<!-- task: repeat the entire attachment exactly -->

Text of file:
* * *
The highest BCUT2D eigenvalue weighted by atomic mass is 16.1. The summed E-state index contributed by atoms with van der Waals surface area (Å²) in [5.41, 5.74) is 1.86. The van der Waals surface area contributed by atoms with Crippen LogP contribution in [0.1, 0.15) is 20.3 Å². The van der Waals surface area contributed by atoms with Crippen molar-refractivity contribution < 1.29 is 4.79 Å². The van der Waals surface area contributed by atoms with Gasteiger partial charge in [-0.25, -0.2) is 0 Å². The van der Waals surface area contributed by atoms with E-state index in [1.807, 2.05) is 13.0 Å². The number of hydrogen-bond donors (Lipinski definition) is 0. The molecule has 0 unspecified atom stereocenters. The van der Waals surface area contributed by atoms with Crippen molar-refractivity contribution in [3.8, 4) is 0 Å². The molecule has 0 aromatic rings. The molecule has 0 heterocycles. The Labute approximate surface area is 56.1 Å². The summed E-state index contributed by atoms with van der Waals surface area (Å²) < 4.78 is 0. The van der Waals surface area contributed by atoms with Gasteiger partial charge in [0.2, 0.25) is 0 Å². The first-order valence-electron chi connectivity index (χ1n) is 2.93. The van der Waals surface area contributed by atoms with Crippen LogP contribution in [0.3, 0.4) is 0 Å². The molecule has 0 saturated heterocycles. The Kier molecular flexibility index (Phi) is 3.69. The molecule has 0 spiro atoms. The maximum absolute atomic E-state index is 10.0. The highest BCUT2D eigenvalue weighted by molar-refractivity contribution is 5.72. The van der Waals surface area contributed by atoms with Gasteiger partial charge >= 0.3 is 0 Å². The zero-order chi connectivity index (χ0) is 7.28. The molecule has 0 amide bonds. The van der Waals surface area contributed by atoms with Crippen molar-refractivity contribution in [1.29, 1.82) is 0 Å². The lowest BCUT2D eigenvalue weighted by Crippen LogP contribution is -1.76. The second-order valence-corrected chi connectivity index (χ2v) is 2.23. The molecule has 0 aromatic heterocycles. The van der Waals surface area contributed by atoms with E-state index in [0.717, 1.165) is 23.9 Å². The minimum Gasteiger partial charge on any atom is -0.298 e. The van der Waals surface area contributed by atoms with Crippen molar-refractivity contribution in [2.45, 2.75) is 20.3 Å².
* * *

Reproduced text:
The highest BCUT2D eigenvalue weighted by atomic mass is 16.1. The summed E-state index contributed by atoms with van der Waals surface area (Å²) in [5.41, 5.74) is 1.86. The van der Waals surface area contributed by atoms with Crippen LogP contribution in [0.1, 0.15) is 20.3 Å². The van der Waals surface area contributed by atoms with Crippen molar-refractivity contribution < 1.29 is 4.79 Å². The van der Waals surface area contributed by atoms with Gasteiger partial charge in [-0.25, -0.2) is 0 Å². The van der Waals surface area contributed by atoms with E-state index in [1.807, 2.05) is 13.0 Å². The number of hydrogen-bond donors (Lipinski definition) is 0. The molecule has 0 unspecified atom stereocenters. The van der Waals surface area contributed by atoms with Crippen molar-refractivity contribution in [3.8, 4) is 0 Å². The molecule has 0 aromatic rings. The molecule has 0 heterocycles. The Labute approximate surface area is 56.1 Å². The summed E-state index contributed by atoms with van der Waals surface area (Å²) < 4.78 is 0. The van der Waals surface area contributed by atoms with Gasteiger partial charge in [0.2, 0.25) is 0 Å². The first-order valence-electron chi connectivity index (χ1n) is 2.93. The van der Waals surface area contributed by atoms with Crippen LogP contribution in [0.3, 0.4) is 0 Å². The molecule has 0 saturated heterocycles. The Kier molecular flexibility index (Phi) is 3.69. The molecule has 0 spiro atoms. The maximum absolute atomic E-state index is 10.0. The highest BCUT2D eigenvalue weighted by molar-refractivity contribution is 5.72. The van der Waals surface area contributed by atoms with Gasteiger partial charge >= 0.3 is 0 Å². The zero-order chi connectivity index (χ0) is 7.28. The molecule has 0 amide bonds. The van der Waals surface area contributed by atoms with Crippen molar-refractivity contribution in [1.29, 1.82) is 0 Å². The lowest BCUT2D eigenvalue weighted by Crippen LogP contribution is -1.76. The second-order valence-corrected chi connectivity index (χ2v) is 2.23. The molecule has 0 aromatic heterocycles. The van der Waals surface area contributed by atoms with E-state index in [0.717, 1.165) is 23.9 Å². The minimum Gasteiger partial charge on any atom is -0.298 e. The van der Waals surface area contributed by atoms with Crippen molar-refractivity contribution in [2.45, 2.75) is 20.3 Å².